Updated: Jun 19, 2019
When it comes to investing inside of your retirement and non-qualified accounts, it is no secret that I am a big fan of using index funds. An index fund is a fund that was created to “replicate” or “match” the performance of a specific index of stocks, bonds or other types of investments like oil or the US dollar . The most common example is the S&P 500 index fund. Investors purchase this fund with the expectation that the performance will match the performance of the S&P 500 index. That means you can turn on CNBC to see how the S&P 500 is performing and know immediately how your account is doing. There are no big surprises. You do not need to worry if your ‘fund manager” picked the right stocks or is taking too big a gamble on a company that does not work out.
Index funds have become so popular that there are now tons of them tied to every index you can think of. There are gold index funds, energy index funds, internet stocks index funds, emerging market index funds, Europe index funds, and so on and so on. Most employer sponsored retirement plans like a 401k will only have a few of these options available mixed in with other “actively managed funds”. It is very important to understand the differences (especially in cost) and choose the option that is right for you.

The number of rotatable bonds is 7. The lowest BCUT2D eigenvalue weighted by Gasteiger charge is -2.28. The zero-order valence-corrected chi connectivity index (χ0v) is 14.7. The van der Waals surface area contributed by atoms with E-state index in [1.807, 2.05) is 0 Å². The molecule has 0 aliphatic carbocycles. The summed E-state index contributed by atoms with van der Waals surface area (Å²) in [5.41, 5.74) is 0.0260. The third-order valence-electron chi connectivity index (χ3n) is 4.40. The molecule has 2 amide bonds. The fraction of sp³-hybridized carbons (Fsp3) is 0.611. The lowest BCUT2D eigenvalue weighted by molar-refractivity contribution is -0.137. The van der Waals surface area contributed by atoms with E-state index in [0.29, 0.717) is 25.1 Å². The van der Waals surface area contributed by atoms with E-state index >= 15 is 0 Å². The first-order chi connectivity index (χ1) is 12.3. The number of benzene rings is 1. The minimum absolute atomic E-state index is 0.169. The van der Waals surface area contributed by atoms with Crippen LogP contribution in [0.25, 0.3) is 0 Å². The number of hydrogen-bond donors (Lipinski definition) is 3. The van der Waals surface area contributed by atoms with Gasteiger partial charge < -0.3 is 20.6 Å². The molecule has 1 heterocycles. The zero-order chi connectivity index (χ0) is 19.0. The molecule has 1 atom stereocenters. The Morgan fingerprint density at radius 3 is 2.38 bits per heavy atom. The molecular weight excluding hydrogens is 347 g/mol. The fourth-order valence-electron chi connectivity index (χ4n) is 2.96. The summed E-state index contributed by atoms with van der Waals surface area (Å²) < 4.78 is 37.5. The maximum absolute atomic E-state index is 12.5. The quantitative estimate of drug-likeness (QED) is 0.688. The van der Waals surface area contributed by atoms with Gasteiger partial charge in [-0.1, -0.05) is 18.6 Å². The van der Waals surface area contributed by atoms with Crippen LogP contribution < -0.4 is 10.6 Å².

Here are the few simple reasons why I almost always recommend index funds:
Low Cost - Cost matters big time! More than people realize. It makes a huge impact on your bottom line. It is also the one variable that we as investors can control. Index Funds are not “actively managed” by a “fund manager”, they are instead “passive funds” that move with the index they are replicating, this results in a lower cost. Most active funds have much higher fees and rarely perform better than the corresponding index fund.
Simplicity - Buying an index fund can be easy to understand and easy to track. Investing in things you have no control over and do not understand is never a good idea.
Diversification - It is very hard to pick winners and losers, even for “professional” fund managers. You can create a portfolio of a few index funds and be in great shape for a very long time. It is an easy yet efficient way to save for your goals. Index funds allow access to own the entire market or to add additional exposure to small sectors.
Who invests in Index Funds?
Index funds are used by large pension funds, endowment funds, hedge funds, 401k plans and individual investors. They are for everyone. My entire “stock market based” retirement account portfolio is made up of low cost index funds.
There is always risk with investing
Just remember index funds are investments and carry risk. The risks vary greatly depending on what index you are replicating. For example a fund replicating small companies in India is going to carry much more investment risk than a fund replicating short term US government bonds.
Let me know in the comments below if you are currently using index funds or actively managed funds in your investment accounts. Also, if you have any questions when it comes to the thousands of funds available you can always shoot me an email at email@example.com and I will give you my 2 cents.
To becoming great with money....
Rich McCormack, CFP®
School of Personal Finance